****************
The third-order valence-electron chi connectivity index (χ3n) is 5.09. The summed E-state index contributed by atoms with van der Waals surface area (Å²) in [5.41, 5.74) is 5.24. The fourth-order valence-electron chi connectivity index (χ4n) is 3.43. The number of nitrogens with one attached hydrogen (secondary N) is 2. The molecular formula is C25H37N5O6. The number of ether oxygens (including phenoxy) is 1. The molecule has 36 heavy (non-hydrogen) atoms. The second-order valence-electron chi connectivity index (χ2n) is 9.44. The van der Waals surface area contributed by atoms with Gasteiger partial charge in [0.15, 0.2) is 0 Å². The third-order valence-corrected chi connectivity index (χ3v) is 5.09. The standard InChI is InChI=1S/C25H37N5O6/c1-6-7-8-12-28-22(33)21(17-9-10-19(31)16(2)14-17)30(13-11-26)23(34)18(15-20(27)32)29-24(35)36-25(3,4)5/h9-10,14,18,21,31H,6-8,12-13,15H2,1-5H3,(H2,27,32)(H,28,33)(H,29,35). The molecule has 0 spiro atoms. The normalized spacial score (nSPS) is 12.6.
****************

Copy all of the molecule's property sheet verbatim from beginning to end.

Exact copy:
The third-order valence-electron chi connectivity index (χ3n) is 5.09. The summed E-state index contributed by atoms with van der Waals surface area (Å²) in [5.41, 5.74) is 5.24. The fourth-order valence-electron chi connectivity index (χ4n) is 3.43. The number of nitrogens with one attached hydrogen (secondary N) is 2. The molecular formula is C25H37N5O6. The number of ether oxygens (including phenoxy) is 1. The molecule has 36 heavy (non-hydrogen) atoms. The second-order valence-electron chi connectivity index (χ2n) is 9.44. The van der Waals surface area contributed by atoms with Gasteiger partial charge in [0.15, 0.2) is 0 Å². The third-order valence-corrected chi connectivity index (χ3v) is 5.09. The standard InChI is InChI=1S/C25H37N5O6/c1-6-7-8-12-28-22(33)21(17-9-10-19(31)16(2)14-17)30(13-11-26)23(34)18(15-20(27)32)29-24(35)36-25(3,4)5/h9-10,14,18,21,31H,6-8,12-13,15H2,1-5H3,(H2,27,32)(H,28,33)(H,29,35). The molecule has 0 spiro atoms. The normalized spacial score (nSPS) is 12.6.